Islamic Republic of Pakistan Policy Brief: 2010 – 2011

Islamic Republic of Pakistan Policy Brief: 2010 – 2011

I. Background

● Pakistan is a federal republic with a significant role for Islamic law in the Constitution and legal system. The military establishment is the primary power-broker in the country and provides support and funding to Islamic militant groups operating throughout the region.

● The U.S. has a number of critical strategic interests in Pakistan, including counter-terrorism and enhancing regional security, preventing nuclear proliferation, and promoting democracy.

● Religious minorities, including Hindus, Christians, and Ahmadiyas, face widespread persecution and a complex set of discriminatory laws and constitutional injunctions.

● The modern Pakistani state was created by partitioning the Indian sub-continent in 1947, following the British withdrawal from India. At the time of Partition, the Hindu population in Pakistan was approximately 26%, but millions of Hindus and Sikhs fled violence and riots for the safety of India. Prior to Partition, Hindu culture and civilization had flourished in Pakistan for thousands of years.

● Muslims currently comprise 95% of the population (Sunnis 75% and Shias 20%), and minorities, including Hindus, Christians, and Sikhs, are approximately 5%. Hindus are the largest minority and are estimated at just under 2% (human rights groups, however, believe the government has intentionally lowered the figures to deprive minorities of services and political representation).

● Pakistan is home to a number of diverse ethnic groups, including Punjabis, Sindhis, Balochis, Pasthuns, and Mohajirs (migrants from India at the time of partition), but Punjabis, the largest ethnic group, dominate the ranks of the military and government.


II. Religious Discrimination and the Legal System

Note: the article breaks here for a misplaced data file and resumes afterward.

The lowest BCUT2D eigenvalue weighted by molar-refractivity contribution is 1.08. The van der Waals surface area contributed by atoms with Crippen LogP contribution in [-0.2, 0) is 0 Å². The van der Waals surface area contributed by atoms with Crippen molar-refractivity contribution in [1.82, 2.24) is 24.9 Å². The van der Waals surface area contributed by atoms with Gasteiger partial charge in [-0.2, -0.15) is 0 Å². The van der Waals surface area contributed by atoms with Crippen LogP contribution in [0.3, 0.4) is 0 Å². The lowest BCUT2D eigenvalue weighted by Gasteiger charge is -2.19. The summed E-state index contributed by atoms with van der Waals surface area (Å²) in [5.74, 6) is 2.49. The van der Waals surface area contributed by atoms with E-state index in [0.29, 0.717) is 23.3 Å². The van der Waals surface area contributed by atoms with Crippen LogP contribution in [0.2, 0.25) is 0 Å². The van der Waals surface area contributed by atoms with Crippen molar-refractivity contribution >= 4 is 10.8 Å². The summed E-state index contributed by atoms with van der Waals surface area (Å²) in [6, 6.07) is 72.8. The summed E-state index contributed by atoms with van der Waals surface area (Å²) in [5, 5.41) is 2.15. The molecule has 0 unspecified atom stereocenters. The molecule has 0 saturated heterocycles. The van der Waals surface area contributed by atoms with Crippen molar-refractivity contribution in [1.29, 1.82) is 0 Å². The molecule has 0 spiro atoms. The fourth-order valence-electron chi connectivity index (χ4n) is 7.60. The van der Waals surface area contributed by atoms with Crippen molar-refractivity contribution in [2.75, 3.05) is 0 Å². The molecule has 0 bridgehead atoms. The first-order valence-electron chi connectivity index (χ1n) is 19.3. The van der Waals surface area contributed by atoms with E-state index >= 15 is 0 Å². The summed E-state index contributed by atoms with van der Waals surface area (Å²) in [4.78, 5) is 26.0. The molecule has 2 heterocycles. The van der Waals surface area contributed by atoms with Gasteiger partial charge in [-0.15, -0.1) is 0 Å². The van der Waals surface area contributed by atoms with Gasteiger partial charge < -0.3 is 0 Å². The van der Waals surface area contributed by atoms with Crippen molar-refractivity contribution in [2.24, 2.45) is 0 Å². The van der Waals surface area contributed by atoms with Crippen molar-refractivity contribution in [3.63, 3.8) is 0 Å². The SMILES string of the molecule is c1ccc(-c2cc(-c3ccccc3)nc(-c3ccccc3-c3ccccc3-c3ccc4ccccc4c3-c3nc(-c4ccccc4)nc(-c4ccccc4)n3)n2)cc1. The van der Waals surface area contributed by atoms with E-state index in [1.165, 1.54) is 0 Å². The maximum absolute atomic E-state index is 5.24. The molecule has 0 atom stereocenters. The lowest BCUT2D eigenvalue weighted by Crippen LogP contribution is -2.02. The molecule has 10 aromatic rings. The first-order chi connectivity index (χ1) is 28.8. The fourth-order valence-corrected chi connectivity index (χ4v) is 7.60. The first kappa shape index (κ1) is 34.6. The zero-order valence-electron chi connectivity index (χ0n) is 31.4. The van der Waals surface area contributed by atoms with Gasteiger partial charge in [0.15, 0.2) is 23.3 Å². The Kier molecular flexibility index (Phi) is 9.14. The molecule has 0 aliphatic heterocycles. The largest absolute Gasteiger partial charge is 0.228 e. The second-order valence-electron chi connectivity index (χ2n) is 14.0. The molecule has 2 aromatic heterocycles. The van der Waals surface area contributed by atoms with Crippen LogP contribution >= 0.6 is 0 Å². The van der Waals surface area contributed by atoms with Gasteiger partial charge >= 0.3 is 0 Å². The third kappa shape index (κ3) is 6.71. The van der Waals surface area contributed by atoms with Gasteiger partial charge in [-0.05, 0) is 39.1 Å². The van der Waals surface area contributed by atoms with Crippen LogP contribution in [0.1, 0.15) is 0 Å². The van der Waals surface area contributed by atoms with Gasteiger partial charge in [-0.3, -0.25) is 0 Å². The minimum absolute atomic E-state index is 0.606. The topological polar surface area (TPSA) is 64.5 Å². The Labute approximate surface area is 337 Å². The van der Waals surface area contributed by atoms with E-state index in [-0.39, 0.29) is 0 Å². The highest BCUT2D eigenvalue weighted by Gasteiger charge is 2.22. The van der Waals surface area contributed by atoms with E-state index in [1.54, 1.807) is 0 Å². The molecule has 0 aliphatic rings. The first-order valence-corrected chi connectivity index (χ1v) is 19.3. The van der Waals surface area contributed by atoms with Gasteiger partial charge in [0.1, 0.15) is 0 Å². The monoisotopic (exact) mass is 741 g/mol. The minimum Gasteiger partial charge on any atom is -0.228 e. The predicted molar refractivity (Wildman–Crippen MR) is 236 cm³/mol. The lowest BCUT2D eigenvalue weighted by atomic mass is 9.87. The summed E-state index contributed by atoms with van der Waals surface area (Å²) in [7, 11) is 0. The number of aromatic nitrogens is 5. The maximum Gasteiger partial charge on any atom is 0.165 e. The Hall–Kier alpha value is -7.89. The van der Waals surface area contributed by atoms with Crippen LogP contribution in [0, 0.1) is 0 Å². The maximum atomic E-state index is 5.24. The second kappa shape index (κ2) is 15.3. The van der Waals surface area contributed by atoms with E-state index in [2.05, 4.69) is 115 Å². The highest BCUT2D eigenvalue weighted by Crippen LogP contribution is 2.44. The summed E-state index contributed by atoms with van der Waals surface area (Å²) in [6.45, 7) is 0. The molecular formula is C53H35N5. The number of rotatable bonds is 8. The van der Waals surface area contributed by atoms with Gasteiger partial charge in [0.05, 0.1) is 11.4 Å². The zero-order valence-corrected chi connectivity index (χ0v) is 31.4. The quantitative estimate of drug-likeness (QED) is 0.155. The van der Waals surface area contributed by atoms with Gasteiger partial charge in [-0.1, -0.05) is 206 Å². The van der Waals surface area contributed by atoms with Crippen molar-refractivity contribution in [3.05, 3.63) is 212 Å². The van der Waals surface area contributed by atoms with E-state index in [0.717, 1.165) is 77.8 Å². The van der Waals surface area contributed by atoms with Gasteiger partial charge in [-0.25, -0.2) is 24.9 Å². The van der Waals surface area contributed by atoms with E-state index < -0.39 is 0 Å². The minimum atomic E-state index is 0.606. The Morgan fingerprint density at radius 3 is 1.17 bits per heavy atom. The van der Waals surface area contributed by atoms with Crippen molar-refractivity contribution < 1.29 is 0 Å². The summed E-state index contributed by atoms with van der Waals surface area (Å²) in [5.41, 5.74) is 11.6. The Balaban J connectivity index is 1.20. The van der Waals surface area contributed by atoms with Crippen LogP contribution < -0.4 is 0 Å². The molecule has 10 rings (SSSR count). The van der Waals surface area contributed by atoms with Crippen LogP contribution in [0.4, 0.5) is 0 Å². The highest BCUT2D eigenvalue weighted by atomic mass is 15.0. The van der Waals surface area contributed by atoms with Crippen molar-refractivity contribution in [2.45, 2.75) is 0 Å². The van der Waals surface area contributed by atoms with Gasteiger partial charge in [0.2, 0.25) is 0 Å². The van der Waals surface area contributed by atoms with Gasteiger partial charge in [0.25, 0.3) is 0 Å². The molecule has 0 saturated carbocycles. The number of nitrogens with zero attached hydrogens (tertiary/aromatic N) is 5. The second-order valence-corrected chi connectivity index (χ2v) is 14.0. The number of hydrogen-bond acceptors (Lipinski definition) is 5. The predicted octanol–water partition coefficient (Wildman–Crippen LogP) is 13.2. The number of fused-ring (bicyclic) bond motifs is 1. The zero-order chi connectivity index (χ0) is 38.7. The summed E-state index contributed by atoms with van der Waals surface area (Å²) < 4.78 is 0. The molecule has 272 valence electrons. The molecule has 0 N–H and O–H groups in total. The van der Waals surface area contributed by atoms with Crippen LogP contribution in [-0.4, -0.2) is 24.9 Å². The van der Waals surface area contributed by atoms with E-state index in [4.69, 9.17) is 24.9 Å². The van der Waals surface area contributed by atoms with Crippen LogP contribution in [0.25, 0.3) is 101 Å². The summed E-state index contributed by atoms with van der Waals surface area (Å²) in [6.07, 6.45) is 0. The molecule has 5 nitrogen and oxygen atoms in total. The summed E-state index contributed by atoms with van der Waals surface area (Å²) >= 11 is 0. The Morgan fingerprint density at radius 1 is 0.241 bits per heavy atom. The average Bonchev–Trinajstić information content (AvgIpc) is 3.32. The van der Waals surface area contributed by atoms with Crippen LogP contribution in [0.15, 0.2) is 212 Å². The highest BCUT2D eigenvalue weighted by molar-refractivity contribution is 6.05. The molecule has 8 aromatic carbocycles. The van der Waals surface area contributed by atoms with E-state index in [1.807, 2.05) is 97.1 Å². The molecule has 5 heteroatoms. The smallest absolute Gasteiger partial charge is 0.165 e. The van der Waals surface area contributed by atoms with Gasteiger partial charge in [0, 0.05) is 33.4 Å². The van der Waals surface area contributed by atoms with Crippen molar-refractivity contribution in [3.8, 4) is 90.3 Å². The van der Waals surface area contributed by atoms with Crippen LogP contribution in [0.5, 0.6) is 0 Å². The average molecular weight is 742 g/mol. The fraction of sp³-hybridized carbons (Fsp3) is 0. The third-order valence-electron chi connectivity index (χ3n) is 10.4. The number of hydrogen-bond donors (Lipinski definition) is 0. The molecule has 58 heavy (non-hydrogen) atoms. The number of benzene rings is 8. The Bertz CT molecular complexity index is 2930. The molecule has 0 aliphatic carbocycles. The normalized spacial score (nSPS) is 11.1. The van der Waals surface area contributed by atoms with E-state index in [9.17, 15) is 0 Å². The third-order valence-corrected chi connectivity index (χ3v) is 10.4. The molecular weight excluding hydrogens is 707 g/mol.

Constitutional Provisions Promoting Islam

● Article 2 declares Islam as the state religion, and Article 31 protects and promotes the Islamic way of life and moral standards.

● Articles 41 and 91 provide that a person must be Muslim to be qualified for the position of President and Prime Minister, respectively. All elected officials must swear an oath in the name of Allah and “strive to preserve the Islamic ideology” of Pakistan.

● Article 203A – 203J establishes the power and jurisdiction of the Federal Shariat (Islamic law) Courts; Articles 227 – 231 provide that all laws must be in conformity with Islamic injunctions, and creates an Islamic Council to advise Parliament and Provincial Assemblies on whether laws contradict Islamic Injunctions.

Pakistan Penal Code

● The Blasphemy Laws impose severe punishments for insults to the Prophet Muhammad or desecration of the Koran. Section 295-C provides the harshest penalty, mandating the death penalty for derogatory remarks about the Prophet Muhammad.

● The Hudood Ordinance, based on Islamic law, covers 10 offenses, including adultery, fornication, and rape. The Women‟s Protection Act of 2006 was intended to reform the Hudood Ordinance to provide greater protection to women, but relevant provisions were recently struck down by the Shariat (Islamic law) Court.